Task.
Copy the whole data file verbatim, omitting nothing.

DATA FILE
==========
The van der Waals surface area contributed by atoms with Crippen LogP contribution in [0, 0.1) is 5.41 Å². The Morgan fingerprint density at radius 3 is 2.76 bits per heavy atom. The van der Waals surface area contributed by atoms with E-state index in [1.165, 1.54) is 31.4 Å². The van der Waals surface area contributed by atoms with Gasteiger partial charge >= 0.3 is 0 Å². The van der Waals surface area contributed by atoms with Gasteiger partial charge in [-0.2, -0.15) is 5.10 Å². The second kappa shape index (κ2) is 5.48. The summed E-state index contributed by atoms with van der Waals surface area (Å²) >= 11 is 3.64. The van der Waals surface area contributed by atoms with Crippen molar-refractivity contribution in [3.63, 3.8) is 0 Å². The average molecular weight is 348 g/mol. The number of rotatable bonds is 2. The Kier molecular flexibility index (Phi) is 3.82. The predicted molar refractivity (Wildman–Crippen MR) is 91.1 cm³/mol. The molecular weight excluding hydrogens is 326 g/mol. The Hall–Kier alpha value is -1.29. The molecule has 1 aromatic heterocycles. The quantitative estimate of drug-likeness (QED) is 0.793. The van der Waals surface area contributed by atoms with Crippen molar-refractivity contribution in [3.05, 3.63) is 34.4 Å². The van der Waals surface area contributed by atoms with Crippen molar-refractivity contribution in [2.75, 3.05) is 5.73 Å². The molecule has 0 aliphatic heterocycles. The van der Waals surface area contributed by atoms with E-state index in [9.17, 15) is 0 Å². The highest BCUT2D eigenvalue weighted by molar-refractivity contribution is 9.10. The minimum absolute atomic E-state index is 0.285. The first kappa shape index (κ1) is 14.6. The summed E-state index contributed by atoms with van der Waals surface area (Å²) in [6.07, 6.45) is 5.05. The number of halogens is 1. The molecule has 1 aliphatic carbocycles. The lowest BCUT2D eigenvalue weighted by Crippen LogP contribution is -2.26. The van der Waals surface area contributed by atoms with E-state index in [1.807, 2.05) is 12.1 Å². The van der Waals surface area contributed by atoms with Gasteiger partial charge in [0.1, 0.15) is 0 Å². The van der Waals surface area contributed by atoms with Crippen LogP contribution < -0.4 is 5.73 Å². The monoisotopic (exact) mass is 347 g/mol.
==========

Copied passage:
The van der Waals surface area contributed by atoms with Crippen LogP contribution in [0, 0.1) is 5.41 Å². The Morgan fingerprint density at radius 3 is 2.76 bits per heavy atom. The van der Waals surface area contributed by atoms with E-state index in [1.165, 1.54) is 31.4 Å². The van der Waals surface area contributed by atoms with Gasteiger partial charge >= 0.3 is 0 Å². The van der Waals surface area contributed by atoms with Gasteiger partial charge in [-0.2, -0.15) is 5.10 Å². The second kappa shape index (κ2) is 5.48. The summed E-state index contributed by atoms with van der Waals surface area (Å²) >= 11 is 3.64. The van der Waals surface area contributed by atoms with Crippen molar-refractivity contribution in [3.63, 3.8) is 0 Å². The average molecular weight is 348 g/mol. The number of rotatable bonds is 2. The Kier molecular flexibility index (Phi) is 3.82. The predicted molar refractivity (Wildman–Crippen MR) is 91.1 cm³/mol. The molecular weight excluding hydrogens is 326 g/mol. The Hall–Kier alpha value is -1.29. The molecule has 1 aromatic heterocycles. The quantitative estimate of drug-likeness (QED) is 0.793. The van der Waals surface area contributed by atoms with Crippen molar-refractivity contribution in [3.05, 3.63) is 34.4 Å². The van der Waals surface area contributed by atoms with Crippen molar-refractivity contribution in [2.75, 3.05) is 5.73 Å². The molecule has 0 aliphatic heterocycles. The van der Waals surface area contributed by atoms with E-state index in [9.17, 15) is 0 Å². The highest BCUT2D eigenvalue weighted by molar-refractivity contribution is 9.10. The minimum absolute atomic E-state index is 0.285. The first kappa shape index (κ1) is 14.6. The summed E-state index contributed by atoms with van der Waals surface area (Å²) in [6.07, 6.45) is 5.05. The number of halogens is 1. The molecule has 1 aliphatic carbocycles. The lowest BCUT2D eigenvalue weighted by Crippen LogP contribution is -2.26. The van der Waals surface area contributed by atoms with E-state index in [1.807, 2.05) is 12.1 Å². The van der Waals surface area contributed by atoms with Gasteiger partial charge in [0.1, 0.15) is 0 Å². The van der Waals surface area contributed by atoms with Crippen LogP contribution < -0.4 is 5.73 Å². The monoisotopic (exact) mass is 347 g/mol.